The Venerable Bede opened his Ecclesiastical History of the English People, completed in ad 731, with the Roman conquest of Britain. Without the benefit of archaeological scholarship, Bede knew far less than we do about Roman Britain, but he had access to many of the same literary texts and the landscape with which he was familiar was scattered with Roman-period ruins in ways that we can only imagine. Close to Bede's own monastery at Jarrow just south of the River Tyne, Hadrian's Wall loomed large, with its attendant vallum, road, forts and milecastles. He knew it well. And when he visited York he would have seen the massive fortress walls and great buildings within, some still even roofed, towering over the bishop's church. The masoned stones from which the great monastic churches were built came from Roman ruins, such as the bridge abutment at Corbridge on the Tyne, which Bishop Wilfrid quarried for stone to build Hexham.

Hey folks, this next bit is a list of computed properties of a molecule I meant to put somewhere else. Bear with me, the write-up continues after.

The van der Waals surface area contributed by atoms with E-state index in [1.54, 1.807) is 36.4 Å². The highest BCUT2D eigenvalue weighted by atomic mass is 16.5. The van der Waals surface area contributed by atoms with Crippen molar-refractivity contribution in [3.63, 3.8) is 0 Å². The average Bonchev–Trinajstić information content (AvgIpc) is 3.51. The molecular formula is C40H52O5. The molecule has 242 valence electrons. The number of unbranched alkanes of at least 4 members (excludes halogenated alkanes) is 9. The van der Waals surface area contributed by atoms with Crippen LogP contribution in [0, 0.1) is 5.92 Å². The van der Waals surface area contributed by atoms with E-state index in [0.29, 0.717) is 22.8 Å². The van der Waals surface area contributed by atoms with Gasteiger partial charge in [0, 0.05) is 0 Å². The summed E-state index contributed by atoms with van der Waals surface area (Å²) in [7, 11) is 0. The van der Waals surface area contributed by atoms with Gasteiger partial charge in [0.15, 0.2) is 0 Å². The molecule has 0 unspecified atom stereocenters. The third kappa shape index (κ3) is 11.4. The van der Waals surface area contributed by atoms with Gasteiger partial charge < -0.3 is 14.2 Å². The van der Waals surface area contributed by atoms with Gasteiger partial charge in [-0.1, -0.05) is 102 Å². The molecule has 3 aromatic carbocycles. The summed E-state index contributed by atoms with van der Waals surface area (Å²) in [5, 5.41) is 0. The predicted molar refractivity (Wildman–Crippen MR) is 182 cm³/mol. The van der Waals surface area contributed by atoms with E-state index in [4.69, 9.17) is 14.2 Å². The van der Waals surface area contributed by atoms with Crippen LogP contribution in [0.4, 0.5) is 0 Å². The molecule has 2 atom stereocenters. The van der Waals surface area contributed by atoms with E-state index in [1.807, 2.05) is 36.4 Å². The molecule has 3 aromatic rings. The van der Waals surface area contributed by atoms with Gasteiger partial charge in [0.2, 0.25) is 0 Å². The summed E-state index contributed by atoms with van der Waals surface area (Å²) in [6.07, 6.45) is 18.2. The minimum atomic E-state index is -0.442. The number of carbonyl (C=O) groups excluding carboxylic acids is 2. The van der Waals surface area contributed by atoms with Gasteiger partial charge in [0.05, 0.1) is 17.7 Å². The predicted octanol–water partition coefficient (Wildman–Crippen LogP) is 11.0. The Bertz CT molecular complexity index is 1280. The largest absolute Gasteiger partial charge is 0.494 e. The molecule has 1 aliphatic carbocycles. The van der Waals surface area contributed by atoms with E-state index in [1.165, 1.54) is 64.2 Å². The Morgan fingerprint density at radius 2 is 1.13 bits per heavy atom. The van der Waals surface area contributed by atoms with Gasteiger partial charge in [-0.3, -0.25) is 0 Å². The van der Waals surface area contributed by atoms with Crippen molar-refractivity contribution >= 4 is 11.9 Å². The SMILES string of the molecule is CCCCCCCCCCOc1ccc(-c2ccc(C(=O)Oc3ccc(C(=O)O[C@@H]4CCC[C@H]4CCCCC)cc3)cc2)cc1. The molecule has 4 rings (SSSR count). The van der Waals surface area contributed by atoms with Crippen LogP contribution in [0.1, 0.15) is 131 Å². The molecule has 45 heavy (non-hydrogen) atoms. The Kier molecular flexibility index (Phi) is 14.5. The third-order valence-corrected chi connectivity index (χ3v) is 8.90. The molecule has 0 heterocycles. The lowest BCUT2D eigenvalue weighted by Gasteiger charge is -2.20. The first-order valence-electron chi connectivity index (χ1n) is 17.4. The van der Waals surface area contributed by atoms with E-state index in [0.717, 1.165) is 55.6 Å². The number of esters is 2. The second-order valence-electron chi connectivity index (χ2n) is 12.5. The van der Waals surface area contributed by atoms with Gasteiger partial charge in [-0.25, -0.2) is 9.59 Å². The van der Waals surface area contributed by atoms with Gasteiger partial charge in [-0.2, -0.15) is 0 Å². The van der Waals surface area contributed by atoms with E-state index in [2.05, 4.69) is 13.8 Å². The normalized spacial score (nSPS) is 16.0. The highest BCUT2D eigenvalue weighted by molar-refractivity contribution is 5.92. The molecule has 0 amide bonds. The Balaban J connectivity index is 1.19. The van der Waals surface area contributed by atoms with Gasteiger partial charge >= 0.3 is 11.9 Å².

The bishops of Rome loomed large, too, in Bede's world: here the Western Church was centred, its authority preserved and orthodoxy defended; from here had come Augustine of Canterbury, spearheading the English conversion. Late seventh- and eighth-century English clerics saw themselves as champions of this 'Roman' Christianity, suppressing heresy and re-establishing the 'Roman' Church in Britain. For Bede, therefore, Roman Christianity in the present coloured that time when Britain had been part of the Roman Empire.

Today, albeit for different reasons, the Roman period remains a natural starting point for any book focused on Anglo-Saxon England. Just what sort of Roman Britain we envisage, how we depict its ending, and what type of sub-Roman Britain then followed, conditions any discussion of – and attitudes to – the 'Anglo-Saxon' period that came after. And attitudes to Roman Britain have changed dramatically across the past century. Early twentieth-century Britain was in awe of Rome, seeing it as a civilising force in a Britain otherwise given over to barbarism. More recently the Roman Empire has been viewed less favourably, as an institutionalised military dictatorship exploiting the peoples and lands which it had conquered. As Britain's own empire disintegrated, so did attitudes to the Roman World begin to change.

Roman Britain